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Sigma Alpha Epsilon eliminates pledging but questions over hazing and drinking remain

The national headquarters of the Sigma Alpha Epsilon fraternity has eliminated the pledging process for new members in the hopes of treating all members fairly. All chapters and colonies, including the University’s chapter, will have to comply with this change.

Brendan Ecclesine ’14, the chapter president for Princeton, declined to comment.

At Princeton, the SAE fraternity has been involved in scandal in the past due to the intensity of its pledging process. Eleven SAE members were suspended in 1990 by the University’s Faculty-Student Committee on Discipline after a party known as ‘golf night’  sent one freshman pledge to the hospital according to an article published in The Daily Princetonian at the time.

“After attending the SAE-sponsored party — in which participants consumed five drinks in each of nine rooms, referred to as ‘holes,’ scattered across campus — a first-year fraternity pledge was deemed ‘totally unresponsive’ and transported to Princeton Medical Center,” the article read.

More recently, an article published in the ‘Prince’ in 2010 shed light on the hazing practices of the organization, which included regular excessive drinking, as well as other hazing tasks such as swimming naked in an icy lake and drinking tobacco spit.

New members of SAE will now participate in a program called the True Gentleman’s Experience instead of going through a pledge education program, the SAE website said. The True Gentleman’s Experience involves a holistic education period for all brothers and will reinforce the fraternity’s mission, values and history in addition to encouraging personal development for all members.

The SAE’s Supreme Council enacted this policy to protect SAE’s future and to eliminate the current class structure between active and new members, returning to the fraternity’s tradition before World War II when the pledge program didn’t exist, its website read.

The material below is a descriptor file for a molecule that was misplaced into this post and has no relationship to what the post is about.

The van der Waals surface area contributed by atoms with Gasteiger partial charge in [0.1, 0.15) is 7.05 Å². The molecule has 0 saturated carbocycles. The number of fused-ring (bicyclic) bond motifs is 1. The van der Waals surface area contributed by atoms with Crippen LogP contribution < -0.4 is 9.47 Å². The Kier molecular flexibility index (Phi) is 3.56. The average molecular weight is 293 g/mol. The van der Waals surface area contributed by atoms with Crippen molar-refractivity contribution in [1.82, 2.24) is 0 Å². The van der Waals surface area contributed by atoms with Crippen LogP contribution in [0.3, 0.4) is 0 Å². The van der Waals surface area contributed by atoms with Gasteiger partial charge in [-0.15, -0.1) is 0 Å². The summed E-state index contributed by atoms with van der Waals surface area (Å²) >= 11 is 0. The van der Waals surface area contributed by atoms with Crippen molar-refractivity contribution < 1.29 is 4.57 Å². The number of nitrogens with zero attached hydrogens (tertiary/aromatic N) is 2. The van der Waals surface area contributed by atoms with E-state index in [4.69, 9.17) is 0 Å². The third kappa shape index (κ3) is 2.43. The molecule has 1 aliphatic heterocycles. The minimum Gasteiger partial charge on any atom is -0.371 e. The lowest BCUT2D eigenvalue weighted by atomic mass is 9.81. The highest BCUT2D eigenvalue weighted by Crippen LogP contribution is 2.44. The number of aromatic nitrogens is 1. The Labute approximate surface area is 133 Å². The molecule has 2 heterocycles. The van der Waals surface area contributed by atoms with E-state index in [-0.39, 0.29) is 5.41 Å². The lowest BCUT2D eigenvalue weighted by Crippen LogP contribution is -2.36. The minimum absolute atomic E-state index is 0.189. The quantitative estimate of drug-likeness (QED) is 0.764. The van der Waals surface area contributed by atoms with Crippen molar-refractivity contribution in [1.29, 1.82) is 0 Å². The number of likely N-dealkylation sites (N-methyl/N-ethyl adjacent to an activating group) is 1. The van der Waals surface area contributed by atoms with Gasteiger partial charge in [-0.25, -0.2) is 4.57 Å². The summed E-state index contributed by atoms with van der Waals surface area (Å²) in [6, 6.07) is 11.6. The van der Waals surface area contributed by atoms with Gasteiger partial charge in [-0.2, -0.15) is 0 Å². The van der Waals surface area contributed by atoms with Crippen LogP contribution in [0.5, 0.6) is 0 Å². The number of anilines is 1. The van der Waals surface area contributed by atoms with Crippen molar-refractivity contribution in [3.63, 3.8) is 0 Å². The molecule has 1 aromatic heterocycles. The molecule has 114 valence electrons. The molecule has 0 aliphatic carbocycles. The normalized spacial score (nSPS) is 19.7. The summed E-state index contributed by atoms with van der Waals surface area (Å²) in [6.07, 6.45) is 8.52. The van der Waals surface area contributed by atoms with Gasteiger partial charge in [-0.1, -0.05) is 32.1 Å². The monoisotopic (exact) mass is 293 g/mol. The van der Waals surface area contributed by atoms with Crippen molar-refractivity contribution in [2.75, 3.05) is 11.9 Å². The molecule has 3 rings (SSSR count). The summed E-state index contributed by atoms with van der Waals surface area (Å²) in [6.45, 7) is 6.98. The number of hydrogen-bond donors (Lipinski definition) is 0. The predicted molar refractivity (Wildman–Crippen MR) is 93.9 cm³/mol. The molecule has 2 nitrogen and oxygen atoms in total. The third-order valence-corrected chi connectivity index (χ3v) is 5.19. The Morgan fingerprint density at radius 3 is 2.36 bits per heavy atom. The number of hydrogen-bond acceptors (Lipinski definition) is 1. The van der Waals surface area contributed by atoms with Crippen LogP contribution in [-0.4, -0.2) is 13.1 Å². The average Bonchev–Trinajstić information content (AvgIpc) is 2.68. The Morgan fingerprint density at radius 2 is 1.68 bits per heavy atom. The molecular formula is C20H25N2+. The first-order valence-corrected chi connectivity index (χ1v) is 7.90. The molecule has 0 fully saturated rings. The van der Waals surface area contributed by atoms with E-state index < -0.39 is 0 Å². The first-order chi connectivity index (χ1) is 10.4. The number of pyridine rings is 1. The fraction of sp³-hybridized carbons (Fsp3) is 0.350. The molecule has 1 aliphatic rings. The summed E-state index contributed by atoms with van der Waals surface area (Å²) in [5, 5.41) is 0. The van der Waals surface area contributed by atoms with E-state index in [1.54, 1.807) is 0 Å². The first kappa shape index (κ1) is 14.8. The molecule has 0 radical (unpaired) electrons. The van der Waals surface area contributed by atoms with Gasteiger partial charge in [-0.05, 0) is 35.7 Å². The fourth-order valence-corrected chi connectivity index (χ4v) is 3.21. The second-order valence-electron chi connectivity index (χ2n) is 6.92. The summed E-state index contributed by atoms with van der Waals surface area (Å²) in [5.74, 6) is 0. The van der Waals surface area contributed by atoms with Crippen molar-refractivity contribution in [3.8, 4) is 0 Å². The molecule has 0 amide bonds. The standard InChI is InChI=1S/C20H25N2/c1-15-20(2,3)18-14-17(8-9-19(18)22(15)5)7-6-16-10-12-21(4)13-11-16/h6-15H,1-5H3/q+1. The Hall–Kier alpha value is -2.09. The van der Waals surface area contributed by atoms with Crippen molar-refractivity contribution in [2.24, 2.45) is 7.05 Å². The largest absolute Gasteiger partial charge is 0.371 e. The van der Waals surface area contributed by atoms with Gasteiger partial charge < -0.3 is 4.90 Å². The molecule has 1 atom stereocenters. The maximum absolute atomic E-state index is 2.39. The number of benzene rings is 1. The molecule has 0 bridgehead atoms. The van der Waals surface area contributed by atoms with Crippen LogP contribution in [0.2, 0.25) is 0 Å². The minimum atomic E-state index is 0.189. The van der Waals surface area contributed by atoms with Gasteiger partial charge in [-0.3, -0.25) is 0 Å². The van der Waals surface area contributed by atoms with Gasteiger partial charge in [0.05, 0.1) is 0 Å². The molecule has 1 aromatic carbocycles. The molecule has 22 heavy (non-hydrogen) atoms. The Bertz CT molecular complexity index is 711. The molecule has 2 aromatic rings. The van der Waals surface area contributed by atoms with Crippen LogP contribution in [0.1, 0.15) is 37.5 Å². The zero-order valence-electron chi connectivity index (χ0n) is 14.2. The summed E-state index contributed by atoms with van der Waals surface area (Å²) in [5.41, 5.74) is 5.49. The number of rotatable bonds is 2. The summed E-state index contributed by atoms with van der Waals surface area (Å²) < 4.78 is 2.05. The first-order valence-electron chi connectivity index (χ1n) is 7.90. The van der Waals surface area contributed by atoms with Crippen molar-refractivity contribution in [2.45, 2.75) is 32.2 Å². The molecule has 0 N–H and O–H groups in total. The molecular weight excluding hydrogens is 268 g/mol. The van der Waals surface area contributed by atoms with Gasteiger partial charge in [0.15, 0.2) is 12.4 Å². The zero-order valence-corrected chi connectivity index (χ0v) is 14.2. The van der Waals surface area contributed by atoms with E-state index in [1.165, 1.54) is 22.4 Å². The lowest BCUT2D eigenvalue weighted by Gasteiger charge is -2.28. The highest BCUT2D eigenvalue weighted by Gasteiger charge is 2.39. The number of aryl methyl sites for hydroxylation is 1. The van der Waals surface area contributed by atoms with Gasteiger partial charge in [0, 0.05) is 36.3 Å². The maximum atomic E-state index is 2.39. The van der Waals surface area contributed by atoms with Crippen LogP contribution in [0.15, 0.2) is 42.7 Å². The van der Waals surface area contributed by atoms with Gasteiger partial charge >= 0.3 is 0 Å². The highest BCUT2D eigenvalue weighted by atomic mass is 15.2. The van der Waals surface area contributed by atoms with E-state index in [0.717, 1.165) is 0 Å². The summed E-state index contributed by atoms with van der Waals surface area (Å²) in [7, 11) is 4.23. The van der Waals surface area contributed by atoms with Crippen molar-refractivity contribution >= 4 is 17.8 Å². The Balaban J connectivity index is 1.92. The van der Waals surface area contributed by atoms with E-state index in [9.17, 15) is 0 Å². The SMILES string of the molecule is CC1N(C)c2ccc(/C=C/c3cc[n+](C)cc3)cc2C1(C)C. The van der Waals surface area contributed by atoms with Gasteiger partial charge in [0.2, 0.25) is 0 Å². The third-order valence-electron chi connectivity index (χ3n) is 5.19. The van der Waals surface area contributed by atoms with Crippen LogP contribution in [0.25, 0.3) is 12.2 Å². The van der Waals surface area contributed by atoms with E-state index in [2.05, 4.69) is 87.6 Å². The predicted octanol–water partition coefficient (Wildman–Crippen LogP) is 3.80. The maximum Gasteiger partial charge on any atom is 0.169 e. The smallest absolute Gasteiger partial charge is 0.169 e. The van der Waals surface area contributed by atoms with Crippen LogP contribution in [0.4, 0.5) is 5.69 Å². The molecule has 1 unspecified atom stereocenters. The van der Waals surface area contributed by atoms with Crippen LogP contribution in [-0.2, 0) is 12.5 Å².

John Burford ’12, a former SAE pledge who recounted his experiences in the ‘Prince,’ said in an interview this week that he feels uncertain about the new policy.

“I think it depends how it actually goes down on a practical level because before when I was in SAE, the national organization had already banned hazing for quite a long time, but, of course, people actually did it,” Burford said, referring to what SAE called “voluntary bonding” rather than hazing. While acknowledging that some chapters may adopt the required changes, he added that he has a feeling that the University’s chapter is going to keep doing what it has always done.

Burford said SAE is one of the fraternities at the University most known for its hazing. According to Bloomberg, nine people have died in incidents related to SAE nationally since 2006, more than at any other fraternity. The national SAE organization visited the University to perform an investigation after Burford’s story was published, but Burford said that after SAE denied any instances of hazing, the national organization promptly left.

Although Burford said he had initially been excited for the pledging process and thought it would be an adventure, instead he found it to be quite unhealthy. He noted the frequency of alcohol poisoning and added that he could recall individuals who threw up so much they ruptured their stomach lining and wound up throwing up blood.

Burford said that even with these new changes he would not rush again if he were still in school.

“For me, it wasn’t worth it, but I guess people have to make their own decisions,” Burford said. However, he warned students considering going Greek to educate themselves on the possible risks involved.

“At least go back and read the articles from back when it all came out because it actually details the specific incidents,” Burford said. “At least that way they’ll know; they’ll know the kind of things that used to go down.”

Princeton implemented a ban on freshman year rush in the academic year 2012-2013.

Correction: Due to an editing error, an earlier version of this article incorrectly stated the year when the University implemented a ban on freshman year rush. The ban was implemented in the academic year 2012-2013. The ‘Prince’ regrets the error. 

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